First please note that I mis-spoke on last weekend’s podcast. There will NOT be more from Radio Derb this week; I’m taking a two-week summer break.So: There will be more from Radio Derb on August 4th. I’ll be doing some random blogging here in the meantime.OK, some feedback.South AfricaI got several emails from listeners in South Africa after the July 14th podcast. They all said approximately the same thing: “Thanks, Derb, but you don’t know the half of it.”Listener A, who lives and works in South Africa, edited excerpts:
[To my quip about S.A. being five years behind Zimbabwe in downward development.] We are 20 years behind Zimbabwe in most regards, especially in terms of general decay, both societal and economic as well as in terms of delivery of government services and infrastructure maintenance. Expect fireworks around 2019/2020.[To my citing S.A.’s 27 percent unemployment.] Our government were well educated in the Soviet bloc. Fake news has been a part of our lives for over 20 years. Unemployment is higher than that.[Concerning the crime rate.] Figures [are] manipulated by the ruling ANC. Murders taking place during home invasions are not reported as such, they are reported officially as burglaries for the purposes of statistics.[To my urging white South Africans to leave.] I haven’t seen the U.K. or Holland rushing to offer the right of return to the descendants of these countries. My mother was born a British citizen in then-British South Africa, but even she is not eligible for a U.K. passport, never mind citizenship.[To my liking the idea of three capital cities, one for each branch of government.] Three capitals is more big government. The judicial capital is OK, the appeal court judges sit put, but Members of Parliament have to travel between Pretoria [executive capital] and Cape Town [legislative capital], necessitating residences, cars, expenses in both cities for both themselves and their entourages—a waste of money.
Thank you, Sir. I still like the three-capital idea, though. Why do legislators need to be in the executive capital? Can’t they Skype the executive?Listener B:
I started a White House dot gov petition to call for an adaptation of the popular and successful 1974 Jackson-Vanik Amendment (that fast-tracked refugee status and immigration processing for Jews in the Soviet Union) to let white South Africans into our country. They’re a recognized separate ethnic group and they’re subject to programmatic persecution. It got about one per cent of the threshold of signatures it needed to be acknowledged.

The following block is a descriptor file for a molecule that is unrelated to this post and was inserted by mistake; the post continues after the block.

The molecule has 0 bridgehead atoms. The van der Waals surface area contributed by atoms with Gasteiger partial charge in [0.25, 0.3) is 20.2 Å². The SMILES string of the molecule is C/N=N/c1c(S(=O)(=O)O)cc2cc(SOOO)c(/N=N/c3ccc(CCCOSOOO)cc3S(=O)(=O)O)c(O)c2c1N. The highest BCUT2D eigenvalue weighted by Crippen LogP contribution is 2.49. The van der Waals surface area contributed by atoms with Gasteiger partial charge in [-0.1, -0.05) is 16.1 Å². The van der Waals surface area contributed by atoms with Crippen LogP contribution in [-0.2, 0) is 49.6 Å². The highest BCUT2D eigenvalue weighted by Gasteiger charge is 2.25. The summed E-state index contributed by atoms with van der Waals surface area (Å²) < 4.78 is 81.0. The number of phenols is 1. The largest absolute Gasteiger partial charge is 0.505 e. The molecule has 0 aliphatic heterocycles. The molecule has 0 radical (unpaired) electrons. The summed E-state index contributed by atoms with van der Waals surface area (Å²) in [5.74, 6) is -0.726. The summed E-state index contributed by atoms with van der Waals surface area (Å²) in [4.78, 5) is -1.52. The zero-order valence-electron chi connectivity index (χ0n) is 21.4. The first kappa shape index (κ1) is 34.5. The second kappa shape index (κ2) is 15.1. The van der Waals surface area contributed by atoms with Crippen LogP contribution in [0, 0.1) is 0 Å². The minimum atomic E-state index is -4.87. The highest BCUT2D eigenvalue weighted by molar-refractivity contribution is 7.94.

That’s apparently dropped off the petitions website, but this one’s still up there: President Trump please intervene to stop White genocide in South Africa and prevent civil war, created by B.C. on March 17th this year.No offense to B.C., but I like the Jackson-Vanik idea better. “Intervene”? How? U.S. forces involved in a black-white civil war? Uh …Several listeners pointed out that the people who most need to get out of S.A. are the whites who can least afford to—that white underclass I mentioned in the podcast.Listener C:
The reality of it is that due to the economic decline, the very people threatened by these attacks—and hate from both government and a big percentage of the black population—are not financially capable to pack up and leave.To top that off the ZAR is currently worth 0.077 US cents. This makes it almost impossible for the whites who desperately need to leave this place to do so.
The Floral DanceI used a scratchy old Peter Dawson recording for my sign-out music clip last weekend.A listener liked the song but couldn’t make out the words. He did the due diligence I should have done and found a YouTube version by Julie Andrews. Enunciationwise, Julie is the gold standard.
My apologies to Cornish folk everywhere. If you want my apologies in Cornish, drog yw genev.Facial recognitionA listener notes that I caught the zeitgeist as it zipped past.A different listener vents mild—and justified—paranoia.
Your remarks on artificial-intelligence face recognition were quite interesting, but I can’t share your enthusiasm for the use of that technology, or of biometric technology in general. Wouldn’t it seem that we could do without the various “three-letter agencies” knowing every crease and pore of our face the way they know the back of their robohands?
My enthusiasm was just geeky admiration for some really clever IT work. I did add the thought:
From the social point of view, as always, this is a case of science depositing something on our doorstep and leaving it up to us to decide what to do with it … For good or for ill: that's up to us, and to our wise, prudent, incorruptible legislators.
So everything should work out just fine! The Cold Civil WarIn my June Diary I passed comments about the origin of the phrase “Cold Civil War.”A couple of readers have alerted me to Carl “Watergate” Bernstein’s use of the phrase on CNN, July 16th.Instapundit picked up on that and made a long blog post out of it. He tracks it back to Ayn Rand in 1962 and novelist William Gibson in 2007. No mention of Derb, harrumph.As I said in the Diary, I knew I wasn’t the originator of the phrase. I am going to claim some credit, though, for drawing the explicitly racial parallel in my definition of the Cold Civil War:
The conflict between whites who see things like this and whites who see things like that, with colored auxiliaries recruited by one of the sides to groom the horses and dig field latrines.